look to be very breathable. They have hook and loop fasteners that
allow the water tube to be quickly secured. Two previously mentioned
small orange loops can also be used to secure the tube.
The sternum strap unfortunately is not well placed to ride above the
bust, but it is close to being ok. Another inch (2.5 cm) of adjustment
upwards would have been nice. The strap has a nice built-in shock
absorbing segment and a quick release buckle. It has about 3 inches
(7.6 cm) of travel adjustment along the shoulder strap with a securely
Summary of initial likes:
Mesh suspended back
Construction and materials
Summary of concerns:
Shoulder and sternum strap comfort/fit
I've already used the pack three times while bike riding and on a short
hike in 90+ F / 32+ C weather. So far, there have been few problems
other than I could use a 3 liter (3.2 quart) bladder instead of the
supplied 2 liter (2.1 quart) size. I have found the bite valve
extremely problematic while biking. It has to be opened before use,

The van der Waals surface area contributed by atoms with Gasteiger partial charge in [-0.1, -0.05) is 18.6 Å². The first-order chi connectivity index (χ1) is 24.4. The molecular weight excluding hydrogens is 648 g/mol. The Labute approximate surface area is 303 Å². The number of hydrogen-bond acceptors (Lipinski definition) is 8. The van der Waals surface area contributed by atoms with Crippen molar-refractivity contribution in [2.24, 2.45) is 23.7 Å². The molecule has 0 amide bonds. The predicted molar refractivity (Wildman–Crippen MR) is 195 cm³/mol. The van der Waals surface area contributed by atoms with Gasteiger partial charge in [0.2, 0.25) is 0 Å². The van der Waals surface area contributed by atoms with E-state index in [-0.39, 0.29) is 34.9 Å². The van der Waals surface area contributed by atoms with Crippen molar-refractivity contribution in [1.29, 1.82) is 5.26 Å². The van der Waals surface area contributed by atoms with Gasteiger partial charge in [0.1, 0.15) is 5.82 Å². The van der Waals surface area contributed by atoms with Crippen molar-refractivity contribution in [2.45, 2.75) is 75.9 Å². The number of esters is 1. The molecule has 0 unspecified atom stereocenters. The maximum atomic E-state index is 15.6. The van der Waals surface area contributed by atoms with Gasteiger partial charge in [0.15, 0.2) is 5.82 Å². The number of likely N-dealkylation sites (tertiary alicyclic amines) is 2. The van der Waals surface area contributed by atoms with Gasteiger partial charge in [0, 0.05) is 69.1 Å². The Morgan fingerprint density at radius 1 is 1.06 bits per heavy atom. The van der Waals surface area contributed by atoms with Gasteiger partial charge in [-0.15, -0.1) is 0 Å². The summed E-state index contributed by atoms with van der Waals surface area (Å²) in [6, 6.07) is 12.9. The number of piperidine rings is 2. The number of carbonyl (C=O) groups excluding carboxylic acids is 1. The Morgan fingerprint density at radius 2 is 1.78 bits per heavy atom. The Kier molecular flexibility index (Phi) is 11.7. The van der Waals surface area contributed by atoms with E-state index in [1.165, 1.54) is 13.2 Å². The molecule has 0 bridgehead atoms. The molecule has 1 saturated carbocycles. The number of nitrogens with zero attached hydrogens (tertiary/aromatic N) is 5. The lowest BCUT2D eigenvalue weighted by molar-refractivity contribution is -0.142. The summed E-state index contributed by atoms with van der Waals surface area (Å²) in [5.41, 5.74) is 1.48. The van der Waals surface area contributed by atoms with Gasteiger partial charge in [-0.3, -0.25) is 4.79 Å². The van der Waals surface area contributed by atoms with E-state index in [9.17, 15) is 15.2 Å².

and the sweet spot for biting is very hard for me to hit, although I do
have a small overbite. Additionally, I have to close the bite valve
to keep it from dribbling at a high rate which is a dicey action while
try to ride. This is not a problem hiking as I have plenty of hands
and time to devote to drinking, but I find the general method of use
dangerous and worth mentioning for bike riders. I will monitor my
ability to use the bite valve and see if it becomes less bothersome
with practice. I also could use a key holder in the outer pocket.
Field test plan:
For the most part testing will take place in hot weather (90-100 F /
32-38 C) perhaps cooling into the 60s (16 C) and 70s (21 C) in the fall
before dropping into the beginning of winter where temperatures would
drop into the low 40s (5 C). Trips outside the state will move outside